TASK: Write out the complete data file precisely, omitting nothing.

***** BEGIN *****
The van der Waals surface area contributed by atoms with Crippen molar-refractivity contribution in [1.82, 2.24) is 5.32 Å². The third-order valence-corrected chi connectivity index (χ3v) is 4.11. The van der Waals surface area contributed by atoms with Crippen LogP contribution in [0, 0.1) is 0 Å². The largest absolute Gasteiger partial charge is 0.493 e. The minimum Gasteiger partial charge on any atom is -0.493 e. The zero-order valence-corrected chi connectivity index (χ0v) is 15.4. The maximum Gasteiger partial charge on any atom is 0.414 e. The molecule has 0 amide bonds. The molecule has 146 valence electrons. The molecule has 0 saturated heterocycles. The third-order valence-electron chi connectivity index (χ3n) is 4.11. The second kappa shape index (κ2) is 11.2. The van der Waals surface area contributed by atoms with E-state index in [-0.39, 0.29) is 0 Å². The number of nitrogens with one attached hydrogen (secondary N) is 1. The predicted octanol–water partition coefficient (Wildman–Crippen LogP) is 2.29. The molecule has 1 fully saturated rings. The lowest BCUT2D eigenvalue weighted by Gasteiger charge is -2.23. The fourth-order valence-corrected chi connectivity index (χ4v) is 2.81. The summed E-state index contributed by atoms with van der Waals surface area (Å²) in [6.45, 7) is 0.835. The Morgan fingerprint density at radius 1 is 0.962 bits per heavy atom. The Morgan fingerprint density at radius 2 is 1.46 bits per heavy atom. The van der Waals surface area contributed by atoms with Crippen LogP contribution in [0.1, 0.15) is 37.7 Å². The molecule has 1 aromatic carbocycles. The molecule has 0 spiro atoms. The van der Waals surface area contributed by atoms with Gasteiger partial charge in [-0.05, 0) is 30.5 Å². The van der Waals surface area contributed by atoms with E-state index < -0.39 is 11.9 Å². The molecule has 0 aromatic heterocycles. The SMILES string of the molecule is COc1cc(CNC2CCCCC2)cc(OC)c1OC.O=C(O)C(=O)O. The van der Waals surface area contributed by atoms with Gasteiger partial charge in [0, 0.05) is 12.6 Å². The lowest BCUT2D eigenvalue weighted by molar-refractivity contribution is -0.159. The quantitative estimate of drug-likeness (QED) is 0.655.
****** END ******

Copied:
The van der Waals surface area contributed by atoms with Crippen molar-refractivity contribution in [1.82, 2.24) is 5.32 Å². The third-order valence-corrected chi connectivity index (χ3v) is 4.11. The van der Waals surface area contributed by atoms with Crippen LogP contribution in [0, 0.1) is 0 Å². The largest absolute Gasteiger partial charge is 0.493 e. The minimum Gasteiger partial charge on any atom is -0.493 e. The zero-order valence-corrected chi connectivity index (χ0v) is 15.4. The maximum Gasteiger partial charge on any atom is 0.414 e. The molecule has 0 amide bonds. The molecule has 146 valence electrons. The molecule has 0 saturated heterocycles. The third-order valence-electron chi connectivity index (χ3n) is 4.11. The second kappa shape index (κ2) is 11.2. The van der Waals surface area contributed by atoms with E-state index in [-0.39, 0.29) is 0 Å². The number of nitrogens with one attached hydrogen (secondary N) is 1. The predicted octanol–water partition coefficient (Wildman–Crippen LogP) is 2.29. The molecule has 1 fully saturated rings. The lowest BCUT2D eigenvalue weighted by Gasteiger charge is -2.23. The fourth-order valence-corrected chi connectivity index (χ4v) is 2.81. The summed E-state index contributed by atoms with van der Waals surface area (Å²) in [6.45, 7) is 0.835. The Morgan fingerprint density at radius 1 is 0.962 bits per heavy atom. The Morgan fingerprint density at radius 2 is 1.46 bits per heavy atom. The van der Waals surface area contributed by atoms with Crippen LogP contribution in [0.1, 0.15) is 37.7 Å². The molecule has 1 aromatic carbocycles. The molecule has 0 spiro atoms. The van der Waals surface area contributed by atoms with Gasteiger partial charge in [-0.05, 0) is 30.5 Å². The van der Waals surface area contributed by atoms with E-state index < -0.39 is 11.9 Å². The molecule has 0 aromatic heterocycles. The SMILES string of the molecule is COc1cc(CNC2CCCCC2)cc(OC)c1OC.O=C(O)C(=O)O. The van der Waals surface area contributed by atoms with Gasteiger partial charge in [0, 0.05) is 12.6 Å². The lowest BCUT2D eigenvalue weighted by molar-refractivity contribution is -0.159. The quantitative estimate of drug-likeness (QED) is 0.655.